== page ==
Nature finds its balance
Learning from the past with veteran actor Carel Struycken
By Christopher Nyerges 08/06/2008
Carel Struycken has long been interested in the principles in permaculture, not only as it relates to growing fruits and vegetables but also in the perspective it casts on most human activities.
Struycken, who has lived in Pasadena for the past 25 years, is an actor who played Lurch in “The Addams Family,” as well as roles in “Star Trek,” “Men in Black,” “The Witches of Eastwick,” and others. He was born in Holland, grew up in the Caribbean and moved back to Holland at 15. We meet on the eve of his move to Catalina Island, to discuss his efforts at home food production and permaculture.
He shows me the Bible of permaculture, Bill Mollison’s “Permaculture: A Designer’s Manual,” which details a way in which we can grow food and live with the land in accord with nature’s principles. (“Permaculture” is a coined term meaning “permanent agriculture.”)
“The whole idea of permaculture is to put in as little work as possible, and allow nature to find its balance,” says Strucken, who produced all the vegetables for a family of five for many years using these principles.
“I’m also a big fan of Fukuoka, author of ‘The One Straw Revolution.’ If I had the time, I’d love to go to Japan and work on his natural farm … and learn about his methods,” says Struycken.
Both Mollison and Fukuoka are advocates of natural farming, which means planting what is appropriate for the area, tilling as little as possible, letting all the leaves and old plants serve as fertilizer for the new plants, and using natural methods for bug control.
Using permaculture methods, Struycken grew lots of Asian greens, mostly those members of the mustard family that had the highest nutritional value. He grew herbs, tomatoes, yard-long beans, and 14 fruit trees.
He also experimented with raised beds because the soil in his garden area was so bad.
The smaller the plot, the harder it is to practice permaculture methods. Still, Struycken never raked up and discarded leaves.
All the kitchen scraps are recycled in many compost heaps, and he worked at cultivating the earthworms that naturally occurred in his yard so that they would do the tilling that farmers ordinarily do.
He purchased ladybugs years ago because they eat the “bad” insects, and he found that they like the fennel plants. So the secret to keeping ladybugs around is to grow fennel, explained Struycken.
Although Struycken has tried to produce all of his needed fertilizer from his own back yard, he has found the need occasionally to bring in chicken and horse manure for his crops. “I stopped using the horse manure, though,” he says, “since I found that it produced too many weeds.”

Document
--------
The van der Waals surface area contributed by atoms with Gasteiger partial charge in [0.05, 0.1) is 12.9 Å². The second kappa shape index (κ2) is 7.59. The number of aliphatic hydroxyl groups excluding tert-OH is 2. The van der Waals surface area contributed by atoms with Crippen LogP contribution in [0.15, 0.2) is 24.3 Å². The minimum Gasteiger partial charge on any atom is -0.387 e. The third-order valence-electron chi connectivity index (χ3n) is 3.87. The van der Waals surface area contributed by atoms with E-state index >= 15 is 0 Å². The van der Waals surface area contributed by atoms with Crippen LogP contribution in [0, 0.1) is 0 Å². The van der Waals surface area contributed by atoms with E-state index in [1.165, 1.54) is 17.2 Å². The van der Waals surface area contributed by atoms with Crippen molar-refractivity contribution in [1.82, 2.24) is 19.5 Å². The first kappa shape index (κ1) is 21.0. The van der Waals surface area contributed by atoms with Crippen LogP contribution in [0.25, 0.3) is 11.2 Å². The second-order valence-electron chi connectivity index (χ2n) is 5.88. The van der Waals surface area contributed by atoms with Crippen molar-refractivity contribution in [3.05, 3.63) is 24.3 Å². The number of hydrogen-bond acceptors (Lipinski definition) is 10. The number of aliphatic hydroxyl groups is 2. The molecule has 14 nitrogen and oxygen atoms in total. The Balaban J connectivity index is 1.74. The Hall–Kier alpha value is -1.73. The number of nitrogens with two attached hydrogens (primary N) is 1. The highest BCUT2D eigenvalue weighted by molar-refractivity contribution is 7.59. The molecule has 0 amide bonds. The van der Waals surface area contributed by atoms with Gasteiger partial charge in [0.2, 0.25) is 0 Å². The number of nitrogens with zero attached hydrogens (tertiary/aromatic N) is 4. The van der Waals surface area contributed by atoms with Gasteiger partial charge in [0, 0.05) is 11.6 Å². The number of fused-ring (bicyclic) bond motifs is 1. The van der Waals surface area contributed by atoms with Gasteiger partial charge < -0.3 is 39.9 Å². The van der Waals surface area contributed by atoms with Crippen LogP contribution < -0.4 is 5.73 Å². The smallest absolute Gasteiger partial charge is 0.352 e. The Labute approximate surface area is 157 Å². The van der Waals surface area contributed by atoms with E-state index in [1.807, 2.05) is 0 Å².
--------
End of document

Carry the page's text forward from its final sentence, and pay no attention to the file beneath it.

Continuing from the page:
He said that though there were many spiders and bugs in the garden, whatever bugs ate his lettuce got eaten by some other bug. This is one of the basic principles of permaculture — that nature, largely left alone, will find its own balance.
Struycken, who has been in the movie business for about 30 years, wants to do a series of documentaries showing sustainable communities throughout the world.
“The Amish are the most successful sustainable farmers and they are using early 18th- century technologies,” he says with a smile.
Struycken pauses to explain the difference between Paleolithic and Neolithic in order to make a point.
“Humanoids have been around for at least a million years,” he explains, “and modern humans have been here maybe 500,000 years. The Paleolithics were the hunter/gatherers, and the Neolithics were those who were settled in one place and who began agriculture,” says Struycken.
“When we settled, we had to make the effort to force ourselves into the new mindset, but our true nature is Paleolithic,” Struycken explains.
The Paleolithics lived in the here and now, they were more primitive by our standards, but they controlled their populations, had fewer taboos and laws, had fewer possessions and managed to live on what the forest provided. He cites the Bushmen of the South African Kalahari as an example.
“Now, when you had agricultural and cow-raising people who lived adjacent to the primitive people, the Bushmen would rarely die of hunger, though the agricultural people would. The agricultural people learned to rely on, and expect, much more. When cattle died, due to drought, for example, the agricultural people suffered far more than the Bushmen. The farmers also had to work a lot harder, usually seven days a week, whereas hunter/gatherers worked maybe three days a week.”
Struycken cites the Bushmen and many others to illustrate that one of our “problems” is that we are so advanced that we have lost our primal Paleolithic nature. Today, systems for gardening, farming, commerce, building, etc., are all essentially Neolithic and therefore unsustainable into the future, according to Struycken.
In this sense, Struycken believes that the details of our very survival can be gleaned by looking to the past at the details of sustainable societies. Struycken is optimistic, idealistic, and believes that the solution to our problems is to properly understand the living principles of (so-called) primitive peoples.
Christopher Nyerges is the author of "How to Survive Anywhere," editor of Wilderness Way magazine, and a proponent of self-reliance in the wilderness and urban environments. He can be contacted at Box 41834, Eagle Rock, CA 90041, or www.ChristopherNyerges.com.